Chinese KOLs in Beijing have recently taken a new fashion trend too far by going into Uniqlo simply to try on children’s clothes to flaunt their figure.
In early March, many women tried on heaps of children’s tees, leaving them stretched, torn and makeup-stained without purchasing.
This trend of fashion bloggers trying on children’s clothes, or ‘BM style’ (which stands for Brandy Melville), has become a hot topic of discussion.
Brandy Melville is a European clothing brand, known for its ‘one size fits most’ clothing. Their line consists of trendy crop tops and targets teens.
The evidence. Image via Sohu
Some Uniqlo staff suggested that customers size up before heading to the dressing room, while others stayed silent in fear of getting complaints.
Xiaohongshu post. Image via 163.com
Many netizens weren’t impressed, with one harshly writing, “These bloggers have nothing to show off except for their bodies... They have no brains and no bottom line, and their knowledge, culture and morals can’t keep up.”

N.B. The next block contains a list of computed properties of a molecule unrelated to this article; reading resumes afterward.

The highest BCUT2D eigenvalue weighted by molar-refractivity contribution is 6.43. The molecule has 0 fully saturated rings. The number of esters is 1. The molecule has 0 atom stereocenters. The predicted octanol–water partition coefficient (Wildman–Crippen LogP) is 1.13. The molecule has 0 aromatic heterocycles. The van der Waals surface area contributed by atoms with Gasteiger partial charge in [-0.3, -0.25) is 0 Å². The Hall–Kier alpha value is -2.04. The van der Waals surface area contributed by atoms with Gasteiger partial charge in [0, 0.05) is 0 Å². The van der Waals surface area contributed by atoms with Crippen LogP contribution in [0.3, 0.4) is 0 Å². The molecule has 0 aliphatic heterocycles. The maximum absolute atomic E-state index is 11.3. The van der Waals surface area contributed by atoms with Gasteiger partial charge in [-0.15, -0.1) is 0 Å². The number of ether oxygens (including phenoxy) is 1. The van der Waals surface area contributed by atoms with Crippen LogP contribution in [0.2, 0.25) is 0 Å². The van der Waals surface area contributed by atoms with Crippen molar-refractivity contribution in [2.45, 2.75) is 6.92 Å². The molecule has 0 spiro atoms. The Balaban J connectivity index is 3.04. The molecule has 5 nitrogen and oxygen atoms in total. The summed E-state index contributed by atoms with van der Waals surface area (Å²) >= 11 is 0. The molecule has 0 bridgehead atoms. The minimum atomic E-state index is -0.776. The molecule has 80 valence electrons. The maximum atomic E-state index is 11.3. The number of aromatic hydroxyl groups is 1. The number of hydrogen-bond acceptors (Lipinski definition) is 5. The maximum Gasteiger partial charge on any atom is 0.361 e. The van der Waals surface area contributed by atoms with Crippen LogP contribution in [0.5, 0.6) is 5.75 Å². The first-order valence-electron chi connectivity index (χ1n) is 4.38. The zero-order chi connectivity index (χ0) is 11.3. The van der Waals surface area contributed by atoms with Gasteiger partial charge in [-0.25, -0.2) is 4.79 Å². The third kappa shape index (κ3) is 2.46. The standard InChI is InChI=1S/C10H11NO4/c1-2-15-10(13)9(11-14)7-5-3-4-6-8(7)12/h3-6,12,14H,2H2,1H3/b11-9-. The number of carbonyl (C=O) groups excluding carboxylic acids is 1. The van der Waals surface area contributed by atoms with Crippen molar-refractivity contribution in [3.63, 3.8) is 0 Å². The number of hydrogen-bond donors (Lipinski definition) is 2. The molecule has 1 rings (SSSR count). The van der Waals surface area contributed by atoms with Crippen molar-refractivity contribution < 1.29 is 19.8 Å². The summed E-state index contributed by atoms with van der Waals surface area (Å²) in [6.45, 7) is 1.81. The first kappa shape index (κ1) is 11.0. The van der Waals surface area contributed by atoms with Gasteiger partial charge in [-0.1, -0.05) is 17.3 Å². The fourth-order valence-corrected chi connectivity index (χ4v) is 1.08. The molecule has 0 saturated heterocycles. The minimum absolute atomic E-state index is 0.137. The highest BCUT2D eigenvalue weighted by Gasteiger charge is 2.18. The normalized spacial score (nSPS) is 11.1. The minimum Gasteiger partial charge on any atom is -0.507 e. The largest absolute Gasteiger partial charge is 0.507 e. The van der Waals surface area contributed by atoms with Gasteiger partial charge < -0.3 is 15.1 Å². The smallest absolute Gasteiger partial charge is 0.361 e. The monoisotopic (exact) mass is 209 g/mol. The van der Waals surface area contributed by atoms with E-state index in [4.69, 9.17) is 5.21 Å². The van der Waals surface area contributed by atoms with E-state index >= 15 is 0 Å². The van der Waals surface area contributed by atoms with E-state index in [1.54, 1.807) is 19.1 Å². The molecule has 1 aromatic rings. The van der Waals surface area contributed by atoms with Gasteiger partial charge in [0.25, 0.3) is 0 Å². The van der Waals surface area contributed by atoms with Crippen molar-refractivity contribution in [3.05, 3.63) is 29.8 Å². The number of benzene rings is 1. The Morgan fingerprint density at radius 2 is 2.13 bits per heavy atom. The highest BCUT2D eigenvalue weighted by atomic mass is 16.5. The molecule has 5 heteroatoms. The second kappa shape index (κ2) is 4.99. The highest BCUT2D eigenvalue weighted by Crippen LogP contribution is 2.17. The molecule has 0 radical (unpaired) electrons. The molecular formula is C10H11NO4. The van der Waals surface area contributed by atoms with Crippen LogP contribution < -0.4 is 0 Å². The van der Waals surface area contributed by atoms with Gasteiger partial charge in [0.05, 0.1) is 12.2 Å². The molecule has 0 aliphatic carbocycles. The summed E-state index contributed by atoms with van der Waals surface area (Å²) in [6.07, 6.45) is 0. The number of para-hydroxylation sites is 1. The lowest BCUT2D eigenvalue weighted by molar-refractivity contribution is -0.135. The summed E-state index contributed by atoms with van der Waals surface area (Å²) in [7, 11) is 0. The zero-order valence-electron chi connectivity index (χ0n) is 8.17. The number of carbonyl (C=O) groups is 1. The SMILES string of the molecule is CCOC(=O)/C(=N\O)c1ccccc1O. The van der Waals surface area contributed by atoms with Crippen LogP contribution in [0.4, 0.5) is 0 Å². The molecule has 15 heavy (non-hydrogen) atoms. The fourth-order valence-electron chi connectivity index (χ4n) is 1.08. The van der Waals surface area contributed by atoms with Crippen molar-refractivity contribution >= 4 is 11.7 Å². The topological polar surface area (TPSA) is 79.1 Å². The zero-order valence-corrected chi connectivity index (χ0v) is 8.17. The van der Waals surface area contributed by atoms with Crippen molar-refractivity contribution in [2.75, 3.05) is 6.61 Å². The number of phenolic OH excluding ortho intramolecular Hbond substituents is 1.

Others noted how much trouble this causes for salespeople to fold back the stretched-out tees. “Trying on clothes is for buying. [If you] don’t plan to buy them, [don’t] try them on. It’s unethical!”
The other issue at hand is that this trend promotes unattainable body standards.
A few years ago, challenges like the belly button test, the coins on collarbone challenge and the A4 challenge circulated online, and left many feeling discouraged. However, there continue to be niche viral skinny trends like BM style, which sparks concern over the obsession to be thin in China.
READ MORE: Why Waistlines are Widening in China's Biggest Cities
[Cover image via Sohu]
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